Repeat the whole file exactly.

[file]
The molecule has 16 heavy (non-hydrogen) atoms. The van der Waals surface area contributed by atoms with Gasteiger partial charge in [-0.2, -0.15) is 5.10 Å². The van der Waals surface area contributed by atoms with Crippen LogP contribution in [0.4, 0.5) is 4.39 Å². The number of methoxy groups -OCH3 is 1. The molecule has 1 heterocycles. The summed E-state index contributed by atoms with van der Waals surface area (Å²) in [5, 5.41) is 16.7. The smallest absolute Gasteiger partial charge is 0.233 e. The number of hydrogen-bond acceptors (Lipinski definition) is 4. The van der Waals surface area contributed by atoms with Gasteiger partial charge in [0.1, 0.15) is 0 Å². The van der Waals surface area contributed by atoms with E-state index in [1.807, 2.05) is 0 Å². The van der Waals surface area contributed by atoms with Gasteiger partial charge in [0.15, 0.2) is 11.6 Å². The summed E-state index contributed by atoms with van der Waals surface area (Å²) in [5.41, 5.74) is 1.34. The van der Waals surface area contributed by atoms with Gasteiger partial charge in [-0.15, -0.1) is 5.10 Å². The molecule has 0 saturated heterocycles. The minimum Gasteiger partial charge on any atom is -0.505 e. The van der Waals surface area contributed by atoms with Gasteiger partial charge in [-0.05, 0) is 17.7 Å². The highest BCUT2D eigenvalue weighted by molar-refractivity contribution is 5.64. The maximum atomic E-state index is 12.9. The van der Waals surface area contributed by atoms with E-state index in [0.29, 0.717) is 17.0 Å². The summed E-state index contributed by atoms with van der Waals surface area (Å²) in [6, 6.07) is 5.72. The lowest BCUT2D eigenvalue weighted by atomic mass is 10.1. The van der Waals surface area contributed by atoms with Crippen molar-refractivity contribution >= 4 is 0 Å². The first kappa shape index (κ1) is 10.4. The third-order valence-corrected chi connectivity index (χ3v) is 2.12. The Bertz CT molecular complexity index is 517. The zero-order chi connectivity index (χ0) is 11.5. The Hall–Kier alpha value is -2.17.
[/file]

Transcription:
The molecule has 16 heavy (non-hydrogen) atoms. The van der Waals surface area contributed by atoms with Gasteiger partial charge in [-0.2, -0.15) is 5.10 Å². The van der Waals surface area contributed by atoms with Crippen LogP contribution in [0.4, 0.5) is 4.39 Å². The number of methoxy groups -OCH3 is 1. The molecule has 1 heterocycles. The summed E-state index contributed by atoms with van der Waals surface area (Å²) in [5, 5.41) is 16.7. The smallest absolute Gasteiger partial charge is 0.233 e. The number of hydrogen-bond acceptors (Lipinski definition) is 4. The van der Waals surface area contributed by atoms with Gasteiger partial charge in [0.1, 0.15) is 0 Å². The van der Waals surface area contributed by atoms with E-state index in [1.807, 2.05) is 0 Å². The van der Waals surface area contributed by atoms with Gasteiger partial charge in [0.15, 0.2) is 11.6 Å². The summed E-state index contributed by atoms with van der Waals surface area (Å²) in [5.41, 5.74) is 1.34. The van der Waals surface area contributed by atoms with Gasteiger partial charge in [-0.15, -0.1) is 5.10 Å². The molecule has 0 saturated heterocycles. The minimum Gasteiger partial charge on any atom is -0.505 e. The van der Waals surface area contributed by atoms with Gasteiger partial charge in [-0.05, 0) is 17.7 Å². The highest BCUT2D eigenvalue weighted by molar-refractivity contribution is 5.64. The maximum atomic E-state index is 12.9. The van der Waals surface area contributed by atoms with E-state index in [0.29, 0.717) is 17.0 Å². The summed E-state index contributed by atoms with van der Waals surface area (Å²) in [6, 6.07) is 5.72. The lowest BCUT2D eigenvalue weighted by atomic mass is 10.1. The van der Waals surface area contributed by atoms with Crippen molar-refractivity contribution >= 4 is 0 Å². The first kappa shape index (κ1) is 10.4. The third-order valence-corrected chi connectivity index (χ3v) is 2.12. The Bertz CT molecular complexity index is 517. The zero-order chi connectivity index (χ0) is 11.5. The Hall–Kier alpha value is -2.17.